Antrum: The Deadliest Film Ever Made Will Be Shown In Cinemas For The First Time
Have you ever watched a film so terrifying you didn’t even make it halfway through, declaring it ‘almost scared you half to death’?
Probably, yes. But have you ever watched a ‘cursed’ horror film that’s literally ‘the deadliest film ever made’ and which claims to have cost the lives of 86 people who dared to watch it?
Nope, neither have I. And neither have you, probably, because Antrum: The Deadliest Film Ever Made will only be shown in cinemas for the first time this year – in Japan. But more accessibly it’s available to watch on Amazon Prime.
Watch the trailer below if you dare:
Now, before we continue, I need to make the following disclaimer: Antrum is actually a fictional film (I hope) dressed up as a documentary.
Basically, its ‘cursed’ murderous past – that the first cinema it was screened in burned down, killing 56 people, and the second screening also ended in tragedy when the building exploded, killing 30 people – is actually a creation of filmmakers David Amito and Michael Laicini.
The film begins in the typical documentary style, with viewers learning about Antrum‘s sordid history for the first time. The audience also learns that the film might be killing those who watch it in a Ring-like way, with an ominous on-screen warning that ‘Antrum isn’t safe’.
The tension builds up until Antrum shifts from documentary to the cursed film, after the ‘film crew’ discover a reel previously thought to have been destroyed.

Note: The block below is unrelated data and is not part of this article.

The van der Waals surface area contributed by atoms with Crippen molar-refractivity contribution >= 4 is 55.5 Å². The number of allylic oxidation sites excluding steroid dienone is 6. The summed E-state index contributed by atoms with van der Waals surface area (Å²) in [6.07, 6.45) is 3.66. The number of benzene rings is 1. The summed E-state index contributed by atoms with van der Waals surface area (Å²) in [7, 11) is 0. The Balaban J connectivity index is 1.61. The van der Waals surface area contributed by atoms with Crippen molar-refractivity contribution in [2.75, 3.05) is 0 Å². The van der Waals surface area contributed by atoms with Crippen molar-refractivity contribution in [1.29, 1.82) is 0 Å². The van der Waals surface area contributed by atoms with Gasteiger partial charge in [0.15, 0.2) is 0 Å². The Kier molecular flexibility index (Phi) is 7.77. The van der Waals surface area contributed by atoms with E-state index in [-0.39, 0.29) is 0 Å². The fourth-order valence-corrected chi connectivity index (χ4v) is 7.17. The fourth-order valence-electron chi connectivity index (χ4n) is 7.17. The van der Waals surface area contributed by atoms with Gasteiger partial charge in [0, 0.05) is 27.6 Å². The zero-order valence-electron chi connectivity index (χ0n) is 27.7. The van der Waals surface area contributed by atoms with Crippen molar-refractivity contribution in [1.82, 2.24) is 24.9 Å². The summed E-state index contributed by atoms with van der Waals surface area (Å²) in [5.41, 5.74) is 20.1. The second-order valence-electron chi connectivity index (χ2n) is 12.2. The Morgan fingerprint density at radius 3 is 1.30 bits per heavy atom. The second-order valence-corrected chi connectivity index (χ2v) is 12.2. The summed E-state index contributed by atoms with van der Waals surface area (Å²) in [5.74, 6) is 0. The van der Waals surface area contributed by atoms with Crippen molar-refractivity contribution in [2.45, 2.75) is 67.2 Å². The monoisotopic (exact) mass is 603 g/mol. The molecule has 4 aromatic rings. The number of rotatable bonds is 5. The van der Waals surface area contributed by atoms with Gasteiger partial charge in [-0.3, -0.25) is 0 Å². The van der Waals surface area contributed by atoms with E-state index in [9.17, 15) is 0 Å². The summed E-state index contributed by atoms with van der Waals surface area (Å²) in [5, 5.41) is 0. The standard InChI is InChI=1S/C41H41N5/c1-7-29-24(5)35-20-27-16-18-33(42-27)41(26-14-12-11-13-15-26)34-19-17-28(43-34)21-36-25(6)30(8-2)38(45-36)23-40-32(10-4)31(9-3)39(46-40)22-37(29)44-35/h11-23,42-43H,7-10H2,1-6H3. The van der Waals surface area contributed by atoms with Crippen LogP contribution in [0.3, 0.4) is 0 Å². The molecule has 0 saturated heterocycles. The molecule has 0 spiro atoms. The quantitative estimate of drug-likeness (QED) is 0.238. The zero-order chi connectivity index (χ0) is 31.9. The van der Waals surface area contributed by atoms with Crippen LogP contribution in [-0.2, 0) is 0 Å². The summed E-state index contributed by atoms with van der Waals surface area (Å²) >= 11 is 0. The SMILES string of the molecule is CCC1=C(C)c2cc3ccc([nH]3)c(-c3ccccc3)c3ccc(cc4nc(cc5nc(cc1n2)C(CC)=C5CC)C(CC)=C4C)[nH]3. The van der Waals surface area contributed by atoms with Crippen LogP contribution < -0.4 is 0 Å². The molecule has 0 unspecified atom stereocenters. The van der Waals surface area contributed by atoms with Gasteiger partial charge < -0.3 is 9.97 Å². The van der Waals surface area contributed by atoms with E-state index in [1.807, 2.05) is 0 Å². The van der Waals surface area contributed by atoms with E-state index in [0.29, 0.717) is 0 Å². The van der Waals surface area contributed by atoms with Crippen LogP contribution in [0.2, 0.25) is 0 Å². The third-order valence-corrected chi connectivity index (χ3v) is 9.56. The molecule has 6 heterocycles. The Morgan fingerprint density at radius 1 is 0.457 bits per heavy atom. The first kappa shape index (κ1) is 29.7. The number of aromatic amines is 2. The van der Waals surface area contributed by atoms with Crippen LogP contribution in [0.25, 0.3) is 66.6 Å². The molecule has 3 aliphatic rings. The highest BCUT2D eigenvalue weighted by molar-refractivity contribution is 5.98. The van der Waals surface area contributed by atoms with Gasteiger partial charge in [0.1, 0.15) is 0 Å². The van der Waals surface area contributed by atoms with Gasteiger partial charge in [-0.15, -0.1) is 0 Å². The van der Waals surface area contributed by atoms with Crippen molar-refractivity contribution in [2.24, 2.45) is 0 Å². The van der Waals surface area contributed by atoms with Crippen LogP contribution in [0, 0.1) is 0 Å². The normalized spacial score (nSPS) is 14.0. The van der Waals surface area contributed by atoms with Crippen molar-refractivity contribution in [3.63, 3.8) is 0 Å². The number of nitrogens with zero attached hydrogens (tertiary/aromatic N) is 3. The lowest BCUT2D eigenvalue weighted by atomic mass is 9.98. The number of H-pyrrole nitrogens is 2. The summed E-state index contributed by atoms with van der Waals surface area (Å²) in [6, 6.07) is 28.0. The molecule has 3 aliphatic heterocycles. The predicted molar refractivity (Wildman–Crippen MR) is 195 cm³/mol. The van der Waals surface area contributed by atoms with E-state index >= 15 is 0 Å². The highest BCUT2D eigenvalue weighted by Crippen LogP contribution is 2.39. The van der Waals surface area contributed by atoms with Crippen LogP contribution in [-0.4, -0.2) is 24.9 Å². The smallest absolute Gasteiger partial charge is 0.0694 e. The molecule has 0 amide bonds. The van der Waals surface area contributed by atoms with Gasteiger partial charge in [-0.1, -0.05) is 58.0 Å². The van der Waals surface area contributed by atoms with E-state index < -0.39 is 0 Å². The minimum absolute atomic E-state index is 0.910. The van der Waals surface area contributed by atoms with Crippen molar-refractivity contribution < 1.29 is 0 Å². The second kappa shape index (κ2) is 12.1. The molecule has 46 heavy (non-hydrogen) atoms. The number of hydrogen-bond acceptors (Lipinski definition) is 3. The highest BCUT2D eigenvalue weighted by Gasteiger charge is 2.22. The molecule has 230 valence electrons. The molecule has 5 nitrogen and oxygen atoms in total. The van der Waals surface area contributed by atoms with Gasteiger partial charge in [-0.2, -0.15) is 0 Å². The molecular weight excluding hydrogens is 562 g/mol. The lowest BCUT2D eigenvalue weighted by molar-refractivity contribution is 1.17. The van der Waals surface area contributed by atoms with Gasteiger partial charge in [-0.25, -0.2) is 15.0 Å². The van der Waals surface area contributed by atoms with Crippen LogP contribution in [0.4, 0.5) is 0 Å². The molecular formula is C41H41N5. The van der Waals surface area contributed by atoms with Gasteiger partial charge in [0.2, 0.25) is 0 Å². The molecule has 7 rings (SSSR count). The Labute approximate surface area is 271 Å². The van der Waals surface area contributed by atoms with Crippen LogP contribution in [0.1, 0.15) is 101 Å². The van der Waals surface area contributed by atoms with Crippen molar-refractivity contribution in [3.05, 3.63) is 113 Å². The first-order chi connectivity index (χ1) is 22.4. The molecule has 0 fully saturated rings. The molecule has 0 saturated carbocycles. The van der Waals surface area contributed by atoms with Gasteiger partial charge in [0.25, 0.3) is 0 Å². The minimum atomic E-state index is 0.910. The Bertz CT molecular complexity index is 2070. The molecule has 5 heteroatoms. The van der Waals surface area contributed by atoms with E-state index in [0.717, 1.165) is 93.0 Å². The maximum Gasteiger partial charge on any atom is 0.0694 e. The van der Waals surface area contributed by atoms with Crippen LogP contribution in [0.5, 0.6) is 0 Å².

Given all of the build-up about how cursed the film is, I can imagine then being shown the film in all its glory is pretty damn terrifying. Which was no doubt the thinking behind Amito and Laicini’s creation.
The fictional Antrum tells the story of a brother and sister who are so upset after their pet dog is put down that they resolve to dig down to hell to retrieve the animal’s soul.
Its official synopsis reads:
A young boy and girl enter the forest to dig a hole to hell. Said to be a cursed film from the late 1970s, Antrum examines the horrifying power of storytelling.
If this sounds like a bit of you, you have American horror director Eric Thirteen to thank; he became aware of the film at the Brooklyn Horror Film Festival in late 2018 and was determined to put it out to a wider audience.
The director struck a deal with Uncork’d Entertainment for Antrum to be screened throughout 2020 in cinemas across Japan, where the film has attracted attention on social media.
So there you have it, a film so terrifying it might actually curse you. Are you willing to give it a try?
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A Broadcast Journalism Masters graduate who went on to achieve an NCTJ level 3 Diploma in Journalism, Lucy has done stints at ITV, BBC Inside Out and Key 103. While working as a journalist for UNILAD, Lucy has reported on breaking news stories while also writing features about mental health, cervical screening awareness, and Little Mix (who she is unapologetically obsessed with).
This content was originally published here.